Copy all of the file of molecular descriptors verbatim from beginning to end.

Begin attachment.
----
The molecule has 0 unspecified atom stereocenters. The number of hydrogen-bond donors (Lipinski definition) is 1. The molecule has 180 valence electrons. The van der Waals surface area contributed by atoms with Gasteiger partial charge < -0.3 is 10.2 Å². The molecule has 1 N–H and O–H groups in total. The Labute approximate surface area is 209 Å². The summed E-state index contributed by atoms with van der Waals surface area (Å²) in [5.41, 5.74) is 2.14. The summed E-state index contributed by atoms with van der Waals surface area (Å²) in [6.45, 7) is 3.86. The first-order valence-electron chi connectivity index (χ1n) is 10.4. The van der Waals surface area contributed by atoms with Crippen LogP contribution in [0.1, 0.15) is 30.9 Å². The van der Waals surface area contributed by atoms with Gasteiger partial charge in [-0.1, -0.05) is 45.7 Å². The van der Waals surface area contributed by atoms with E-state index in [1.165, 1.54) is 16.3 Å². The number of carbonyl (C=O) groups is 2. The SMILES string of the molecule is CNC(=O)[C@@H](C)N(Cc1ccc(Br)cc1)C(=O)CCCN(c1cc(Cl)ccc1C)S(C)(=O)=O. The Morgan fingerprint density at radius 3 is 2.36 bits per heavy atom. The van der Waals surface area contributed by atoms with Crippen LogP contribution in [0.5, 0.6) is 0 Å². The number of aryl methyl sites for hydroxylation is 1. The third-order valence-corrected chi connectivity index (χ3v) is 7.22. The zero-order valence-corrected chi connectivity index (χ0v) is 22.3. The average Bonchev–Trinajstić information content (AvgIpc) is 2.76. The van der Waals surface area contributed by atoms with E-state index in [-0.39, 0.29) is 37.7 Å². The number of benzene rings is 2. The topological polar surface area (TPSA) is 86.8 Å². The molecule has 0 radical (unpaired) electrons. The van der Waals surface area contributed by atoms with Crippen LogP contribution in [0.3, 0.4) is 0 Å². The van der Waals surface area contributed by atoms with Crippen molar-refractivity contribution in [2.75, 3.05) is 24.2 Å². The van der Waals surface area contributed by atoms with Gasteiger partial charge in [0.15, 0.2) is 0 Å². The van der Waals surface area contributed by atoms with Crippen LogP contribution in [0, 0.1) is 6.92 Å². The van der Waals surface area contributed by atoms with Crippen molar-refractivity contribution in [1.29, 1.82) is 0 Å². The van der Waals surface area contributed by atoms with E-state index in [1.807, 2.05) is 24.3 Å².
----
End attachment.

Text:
The molecule has 0 unspecified atom stereocenters. The number of hydrogen-bond donors (Lipinski definition) is 1. The molecule has 180 valence electrons. The van der Waals surface area contributed by atoms with Gasteiger partial charge < -0.3 is 10.2 Å². The molecule has 1 N–H and O–H groups in total. The Labute approximate surface area is 209 Å². The summed E-state index contributed by atoms with van der Waals surface area (Å²) in [5.41, 5.74) is 2.14. The summed E-state index contributed by atoms with van der Waals surface area (Å²) in [6.45, 7) is 3.86. The first-order valence-electron chi connectivity index (χ1n) is 10.4. The van der Waals surface area contributed by atoms with Crippen LogP contribution in [0.1, 0.15) is 30.9 Å². The van der Waals surface area contributed by atoms with Gasteiger partial charge in [-0.1, -0.05) is 45.7 Å². The van der Waals surface area contributed by atoms with E-state index in [1.165, 1.54) is 16.3 Å². The number of carbonyl (C=O) groups is 2. The SMILES string of the molecule is CNC(=O)[C@@H](C)N(Cc1ccc(Br)cc1)C(=O)CCCN(c1cc(Cl)ccc1C)S(C)(=O)=O. The Morgan fingerprint density at radius 3 is 2.36 bits per heavy atom. The van der Waals surface area contributed by atoms with Crippen LogP contribution in [0.5, 0.6) is 0 Å². The number of aryl methyl sites for hydroxylation is 1. The third-order valence-corrected chi connectivity index (χ3v) is 7.22. The zero-order valence-corrected chi connectivity index (χ0v) is 22.3. The average Bonchev–Trinajstić information content (AvgIpc) is 2.76. The van der Waals surface area contributed by atoms with E-state index in [-0.39, 0.29) is 37.7 Å². The number of benzene rings is 2. The topological polar surface area (TPSA) is 86.8 Å². The molecule has 0 radical (unpaired) electrons. The van der Waals surface area contributed by atoms with Crippen LogP contribution in [0.3, 0.4) is 0 Å². The van der Waals surface area contributed by atoms with Crippen molar-refractivity contribution in [2.75, 3.05) is 24.2 Å². The van der Waals surface area contributed by atoms with Gasteiger partial charge in [0.15, 0.2) is 0 Å². The van der Waals surface area contributed by atoms with Crippen LogP contribution in [0, 0.1) is 6.92 Å². The van der Waals surface area contributed by atoms with Crippen molar-refractivity contribution in [1.29, 1.82) is 0 Å². The van der Waals surface area contributed by atoms with E-state index in [1.807, 2.05) is 24.3 Å².